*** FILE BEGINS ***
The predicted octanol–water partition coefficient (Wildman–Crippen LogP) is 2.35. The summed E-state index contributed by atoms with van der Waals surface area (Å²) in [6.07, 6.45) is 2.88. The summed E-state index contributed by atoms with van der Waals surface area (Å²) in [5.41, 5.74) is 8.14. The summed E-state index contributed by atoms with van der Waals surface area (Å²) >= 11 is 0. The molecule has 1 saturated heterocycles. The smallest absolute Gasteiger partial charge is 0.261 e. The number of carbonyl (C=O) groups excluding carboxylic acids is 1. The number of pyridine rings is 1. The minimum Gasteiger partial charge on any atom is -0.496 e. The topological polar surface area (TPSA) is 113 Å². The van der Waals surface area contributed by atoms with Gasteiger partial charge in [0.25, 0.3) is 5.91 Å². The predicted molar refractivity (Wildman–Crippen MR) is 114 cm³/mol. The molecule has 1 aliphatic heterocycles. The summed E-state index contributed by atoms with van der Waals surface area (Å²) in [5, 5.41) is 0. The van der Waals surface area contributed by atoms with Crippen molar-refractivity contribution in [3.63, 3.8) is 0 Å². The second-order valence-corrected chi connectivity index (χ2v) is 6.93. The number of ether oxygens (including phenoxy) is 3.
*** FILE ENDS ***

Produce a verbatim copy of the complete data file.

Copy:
The predicted octanol–water partition coefficient (Wildman–Crippen LogP) is 2.35. The summed E-state index contributed by atoms with van der Waals surface area (Å²) in [6.07, 6.45) is 2.88. The summed E-state index contributed by atoms with van der Waals surface area (Å²) in [5.41, 5.74) is 8.14. The summed E-state index contributed by atoms with van der Waals surface area (Å²) >= 11 is 0. The molecule has 1 saturated heterocycles. The smallest absolute Gasteiger partial charge is 0.261 e. The number of carbonyl (C=O) groups excluding carboxylic acids is 1. The number of pyridine rings is 1. The minimum Gasteiger partial charge on any atom is -0.496 e. The topological polar surface area (TPSA) is 113 Å². The van der Waals surface area contributed by atoms with Gasteiger partial charge in [0.25, 0.3) is 5.91 Å². The predicted molar refractivity (Wildman–Crippen MR) is 114 cm³/mol. The molecule has 1 aliphatic heterocycles. The summed E-state index contributed by atoms with van der Waals surface area (Å²) in [5, 5.41) is 0. The van der Waals surface area contributed by atoms with Crippen molar-refractivity contribution in [3.63, 3.8) is 0 Å². The second-order valence-corrected chi connectivity index (χ2v) is 6.93. The number of ether oxygens (including phenoxy) is 3.